I think that everybody should have an estate plan consisting of a Will, a health care directive, and a power of attorney. The Will controls what happens to your property after your death; the health care directive appoints someone who you know and trust to be your healthcare agent in the event that you are incapacitated and unable to make decisions related to your medical care and treatment by yourself; and the power of attorney appoint someone you know and trust to make decisions and carry on your financial affairs in the event that you are unable to do so on your own.
There are two primary reasons why you should have an estate plan. First, you want the control that comes from having a written plan detailing how you want your property distributed at the time of your death. I believe that you will feel an immense feeling of satisfaction and relief once you have a written plan in place that says what you want to have happen to your personal property when you die. I also think that you will feel a profound sense of relief when you have a health care directive and power of attorney that gives somebody you trust the authority to make medical and financial decisions, respectively, on your behalf if you are unable to do so.
The purpose of having an estate plan is not necessarily to benefit you, but to make life easier for those who survive you. Instead of having your loved ones sit around the hospital or funeral home wondering how you would like this situation – probably, your last illness or death – handled, what you would have done, and what you would like to have done, you can spell out exactly what you want to have happen in your estate plan and provide guidance and instruction for your survivors. Providing that guidance and instruction to your survivors is the real purpose and value of having an estate plan.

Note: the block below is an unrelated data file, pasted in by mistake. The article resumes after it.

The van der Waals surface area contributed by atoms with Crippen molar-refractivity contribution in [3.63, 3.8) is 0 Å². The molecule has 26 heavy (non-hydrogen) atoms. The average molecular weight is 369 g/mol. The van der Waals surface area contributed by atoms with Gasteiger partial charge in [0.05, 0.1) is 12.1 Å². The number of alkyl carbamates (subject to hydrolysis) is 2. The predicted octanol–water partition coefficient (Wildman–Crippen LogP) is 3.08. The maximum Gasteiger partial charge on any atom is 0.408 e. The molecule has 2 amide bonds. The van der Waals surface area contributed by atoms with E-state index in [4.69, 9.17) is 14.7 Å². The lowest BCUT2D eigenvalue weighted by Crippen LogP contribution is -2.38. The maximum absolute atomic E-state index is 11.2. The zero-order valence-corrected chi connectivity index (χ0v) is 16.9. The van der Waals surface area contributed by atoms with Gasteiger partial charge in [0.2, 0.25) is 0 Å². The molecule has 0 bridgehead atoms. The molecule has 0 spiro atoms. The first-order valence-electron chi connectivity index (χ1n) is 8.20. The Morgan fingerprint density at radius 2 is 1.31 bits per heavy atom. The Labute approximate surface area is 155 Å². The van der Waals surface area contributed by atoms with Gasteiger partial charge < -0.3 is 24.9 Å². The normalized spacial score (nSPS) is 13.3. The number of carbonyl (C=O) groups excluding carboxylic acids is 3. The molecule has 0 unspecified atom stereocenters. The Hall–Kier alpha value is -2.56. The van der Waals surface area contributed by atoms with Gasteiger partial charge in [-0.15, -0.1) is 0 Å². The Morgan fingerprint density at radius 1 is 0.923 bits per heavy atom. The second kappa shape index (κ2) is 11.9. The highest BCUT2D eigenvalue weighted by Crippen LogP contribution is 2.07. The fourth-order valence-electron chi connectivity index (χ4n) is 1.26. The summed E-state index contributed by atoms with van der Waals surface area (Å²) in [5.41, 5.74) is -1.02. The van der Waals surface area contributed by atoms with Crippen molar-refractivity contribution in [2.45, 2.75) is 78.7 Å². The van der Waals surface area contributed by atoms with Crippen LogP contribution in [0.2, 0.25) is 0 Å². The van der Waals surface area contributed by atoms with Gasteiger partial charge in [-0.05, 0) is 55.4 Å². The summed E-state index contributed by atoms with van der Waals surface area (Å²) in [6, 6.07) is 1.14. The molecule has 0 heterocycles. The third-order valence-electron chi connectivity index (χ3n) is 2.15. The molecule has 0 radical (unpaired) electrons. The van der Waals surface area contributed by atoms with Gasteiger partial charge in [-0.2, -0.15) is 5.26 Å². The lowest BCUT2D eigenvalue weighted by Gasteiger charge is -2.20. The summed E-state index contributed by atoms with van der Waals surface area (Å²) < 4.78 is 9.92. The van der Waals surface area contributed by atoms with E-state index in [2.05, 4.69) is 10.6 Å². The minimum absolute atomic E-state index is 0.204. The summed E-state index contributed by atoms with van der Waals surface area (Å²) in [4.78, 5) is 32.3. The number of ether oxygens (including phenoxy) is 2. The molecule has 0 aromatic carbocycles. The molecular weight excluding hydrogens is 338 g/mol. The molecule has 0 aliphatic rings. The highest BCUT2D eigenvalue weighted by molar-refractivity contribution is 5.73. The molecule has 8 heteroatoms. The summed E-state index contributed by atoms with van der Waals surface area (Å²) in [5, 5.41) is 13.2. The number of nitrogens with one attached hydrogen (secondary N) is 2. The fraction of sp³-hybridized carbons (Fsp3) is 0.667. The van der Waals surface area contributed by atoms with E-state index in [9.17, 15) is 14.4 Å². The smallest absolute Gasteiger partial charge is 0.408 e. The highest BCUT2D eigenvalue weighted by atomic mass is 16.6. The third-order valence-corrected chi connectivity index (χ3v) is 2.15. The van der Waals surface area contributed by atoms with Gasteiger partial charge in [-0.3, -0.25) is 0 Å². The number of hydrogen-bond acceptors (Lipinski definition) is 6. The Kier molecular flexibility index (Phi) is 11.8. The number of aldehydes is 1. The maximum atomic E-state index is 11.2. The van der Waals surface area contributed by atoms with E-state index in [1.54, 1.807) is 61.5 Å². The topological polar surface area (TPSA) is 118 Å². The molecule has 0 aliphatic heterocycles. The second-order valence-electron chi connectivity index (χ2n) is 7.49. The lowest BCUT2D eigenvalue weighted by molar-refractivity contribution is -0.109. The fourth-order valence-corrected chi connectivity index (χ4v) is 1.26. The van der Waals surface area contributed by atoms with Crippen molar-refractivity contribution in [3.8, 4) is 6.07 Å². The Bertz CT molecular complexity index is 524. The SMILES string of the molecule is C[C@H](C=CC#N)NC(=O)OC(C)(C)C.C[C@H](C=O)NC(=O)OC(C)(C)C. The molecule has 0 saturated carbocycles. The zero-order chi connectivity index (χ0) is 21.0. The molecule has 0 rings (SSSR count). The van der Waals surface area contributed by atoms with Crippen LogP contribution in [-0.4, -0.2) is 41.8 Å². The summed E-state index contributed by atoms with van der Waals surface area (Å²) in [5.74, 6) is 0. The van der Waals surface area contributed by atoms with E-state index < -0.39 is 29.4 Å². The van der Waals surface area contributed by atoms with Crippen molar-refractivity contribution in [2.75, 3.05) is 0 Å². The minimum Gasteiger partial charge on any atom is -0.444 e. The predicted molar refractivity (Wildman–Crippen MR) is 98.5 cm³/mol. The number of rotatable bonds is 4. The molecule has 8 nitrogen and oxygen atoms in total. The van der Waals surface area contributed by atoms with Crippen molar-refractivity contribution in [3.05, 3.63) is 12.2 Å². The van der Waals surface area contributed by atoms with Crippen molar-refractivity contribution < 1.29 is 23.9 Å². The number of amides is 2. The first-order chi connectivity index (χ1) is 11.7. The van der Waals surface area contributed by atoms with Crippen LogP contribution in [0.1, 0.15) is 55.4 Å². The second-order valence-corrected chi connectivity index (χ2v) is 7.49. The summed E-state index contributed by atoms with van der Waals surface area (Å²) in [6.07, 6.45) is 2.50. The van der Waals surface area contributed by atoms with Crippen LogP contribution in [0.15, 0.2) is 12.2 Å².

I've written about this before, but I think that the death of the pop icon Prince illustrates why you should have an estate plan. Prince died intestate, without a Will. If Prince had had a Will, there would not now be so much legal wrangling, maneuvering, and fighting over his estate. I don't think that Prince would have wanted that, and doubt that you wanted as well. All of that trouble could have easily been avoided if Prince had had a Will. To see the prior article, please visit:
The best way to determine what is right for you is to meet with an estate planning attorney. To that end, I invite you to give me a call at 763-450-9494 to discuss your specific situation. Everybody who calls gets a free 5 minute mini telephone consultation. An in person meeting is $250, and that amount is credited to your account when you retained me to represent you in drafting your Will, healthcare advance directive, power of attorney, and other estate planning documents.
WARNING: The information contained in this article does not constitute legal advice and may not be applicable to your situation. Tim is licensed to practice law only in the state and federal courts of Minnesota, and the advice that he gives is applicable to that jurisdiction only. Further, reading this blog post does not create an attorney-client relationship between you and Baland Law Office, P.L.L.C. You should always discuss your situation with an attorney before taking any action based on what you may read in this blog. To that end, please call (763) 450-9494 to set up an appointment to discuss your situation.